‘Insurance companies need continuous inflow of capital’

‘Insurance companies need continuous inflow of capital’
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First Published: Tue, Mar 06 2007. 01 03 AM IST
Updated: Tue, Mar 06 2007. 01 03 AM IST
In a bid to expand its presence in the insurance business, ICICI Bank will transfer its ownership in two insurance firms and the group’s asset management company (AMC), to a new entity.
ICICI Bank’s joint managing director Kalpana Morparia will head ICICI Financial Holding Co., the new entity, as managing director and CEO.
One of India’s best-known bankers, Morparia, who has overseen several corporate functions at the bank, spoke to Mint from Singapore on what prompted India’s largest private bank to set up this holding company and its plans ahead. Extracts from the interview:
What prompted ICICI Bank to set up the holding company?
Under RBI norms, a bank can use up to 20% of its net worth to invest in its subsidiaries and in one particular subsidiary, the exposure cannot be more than 10%. We have almost reached this limit. ICICI Bank has invested about Rs1,300 crore in the life insurance venture, Rs600 crore in the general insurance firm and another Rs50 crore in the AMC. Our life insurance business has grown 100% this year. The general insurance business too grew 100% against the industry’s average of 25%. Insurance business needs more capital and the bank cannot pump in fresh capital continuously. The new holding firm, which will have the status of a non-banking finance company (NBFC), will address this issue.
At what price, the bank’s stakes in these firms will be transferred?
At their book value. It’s a tax neutral transaction.
Will ICICI Financial Holding Co. be made the holding company for the entire group, including the bank, the venture capital fund and the brokerage in course of time?
We cannot talk about the future now as regulatory issues are involved. All I can say is the new company will hold the stakes of our two insurance firms and the AMC now.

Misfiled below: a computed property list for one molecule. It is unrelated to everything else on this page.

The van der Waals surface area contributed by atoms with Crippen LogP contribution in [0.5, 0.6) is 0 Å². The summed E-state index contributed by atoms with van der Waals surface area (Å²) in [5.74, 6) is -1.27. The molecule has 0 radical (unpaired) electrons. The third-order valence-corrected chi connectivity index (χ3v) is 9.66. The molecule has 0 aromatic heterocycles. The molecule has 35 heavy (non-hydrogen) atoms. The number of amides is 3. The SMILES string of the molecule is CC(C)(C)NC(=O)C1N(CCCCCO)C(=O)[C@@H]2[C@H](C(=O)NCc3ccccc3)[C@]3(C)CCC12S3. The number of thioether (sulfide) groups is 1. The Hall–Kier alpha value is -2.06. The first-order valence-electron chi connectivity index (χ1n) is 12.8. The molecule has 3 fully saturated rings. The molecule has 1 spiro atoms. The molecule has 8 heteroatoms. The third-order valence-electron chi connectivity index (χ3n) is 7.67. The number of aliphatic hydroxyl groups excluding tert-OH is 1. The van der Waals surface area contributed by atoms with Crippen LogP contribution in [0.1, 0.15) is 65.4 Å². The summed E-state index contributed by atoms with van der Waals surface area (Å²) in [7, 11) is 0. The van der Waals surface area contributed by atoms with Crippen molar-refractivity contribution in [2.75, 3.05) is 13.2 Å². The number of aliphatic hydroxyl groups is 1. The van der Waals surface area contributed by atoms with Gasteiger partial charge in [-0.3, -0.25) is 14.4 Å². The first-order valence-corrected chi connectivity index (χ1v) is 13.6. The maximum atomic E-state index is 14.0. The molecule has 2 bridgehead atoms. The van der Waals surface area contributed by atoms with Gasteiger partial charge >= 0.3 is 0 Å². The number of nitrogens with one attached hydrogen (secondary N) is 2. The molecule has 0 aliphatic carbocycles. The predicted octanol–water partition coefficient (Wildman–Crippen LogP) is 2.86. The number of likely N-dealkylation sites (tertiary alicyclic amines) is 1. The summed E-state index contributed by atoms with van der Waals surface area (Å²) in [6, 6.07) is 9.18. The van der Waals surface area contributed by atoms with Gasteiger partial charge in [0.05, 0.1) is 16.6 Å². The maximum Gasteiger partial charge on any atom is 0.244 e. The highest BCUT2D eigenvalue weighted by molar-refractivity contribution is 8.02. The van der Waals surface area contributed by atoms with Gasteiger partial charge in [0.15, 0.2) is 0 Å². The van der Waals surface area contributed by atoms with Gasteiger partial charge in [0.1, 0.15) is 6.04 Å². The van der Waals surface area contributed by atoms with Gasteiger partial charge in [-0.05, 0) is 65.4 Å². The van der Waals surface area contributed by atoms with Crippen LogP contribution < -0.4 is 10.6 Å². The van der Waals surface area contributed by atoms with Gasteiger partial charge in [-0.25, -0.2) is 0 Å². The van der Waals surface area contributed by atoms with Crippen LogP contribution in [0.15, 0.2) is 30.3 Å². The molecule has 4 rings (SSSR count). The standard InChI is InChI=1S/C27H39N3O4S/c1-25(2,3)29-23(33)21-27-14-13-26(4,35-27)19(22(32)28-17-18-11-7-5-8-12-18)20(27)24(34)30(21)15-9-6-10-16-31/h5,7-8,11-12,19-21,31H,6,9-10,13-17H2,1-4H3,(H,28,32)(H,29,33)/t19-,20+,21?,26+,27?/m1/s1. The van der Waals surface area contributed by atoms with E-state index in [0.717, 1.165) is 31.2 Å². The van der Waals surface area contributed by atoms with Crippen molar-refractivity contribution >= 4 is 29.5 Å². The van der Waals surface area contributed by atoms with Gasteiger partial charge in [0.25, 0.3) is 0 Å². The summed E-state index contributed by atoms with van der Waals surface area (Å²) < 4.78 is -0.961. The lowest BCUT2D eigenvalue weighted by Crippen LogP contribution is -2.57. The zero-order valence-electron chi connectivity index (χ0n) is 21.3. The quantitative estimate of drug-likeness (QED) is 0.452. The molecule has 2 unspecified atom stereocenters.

How will you arrange the capital for the insurance firms?
The holding firm will tap the market in the next six to eight months after all regulatory approvals are in place. Since this is an NBFC, we need the approval of the banking regulator. We need the insurance regulator’s clearance to transfer ICICI Bank’s stake in insurance firms to the new outfit.
What kind of pricing are you looking at for the IPO?
Analysts are valuing the new company between Rs17,000 crore and Rs30,000 crore.
Since it will have an equity base of Rs1,950 crore, this means a Rs10 share of ICICI Holding will command a premium between Rs80 and Rs150. Right?
Analysts are saying this. The pricing of shares will be decided by the investment bankers as and when we appoint them to take the issue to the market.
Once this is listed, what will happen to the ICICI Bank stock?
It’s good news for the ICICI Bank investors as the value of the bank’s investment in its insurance ventures will now be reflected. So far, it has not been the case. So the shareholders will stand to gain.
Since the holding company will infuse equity in the insurance ventures, you won’t be in a hurry to take them to the market...
You’re right. The issue is raising capital for the insurance firms. As you know, a life insurance company has the highest solvency margin in the world—150%. It needs capital continuously if it has to grow. Since the holding company will be raising the capital, the insurance firm won’t be in a hurry to tap the market.
And, you will also not push for raising the foreign stake in the insurance firms to 49%…
Not for capital infusion, as this will be taken care of by the holding company.
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First Published: Tue, Mar 06 2007. 01 03 AM IST
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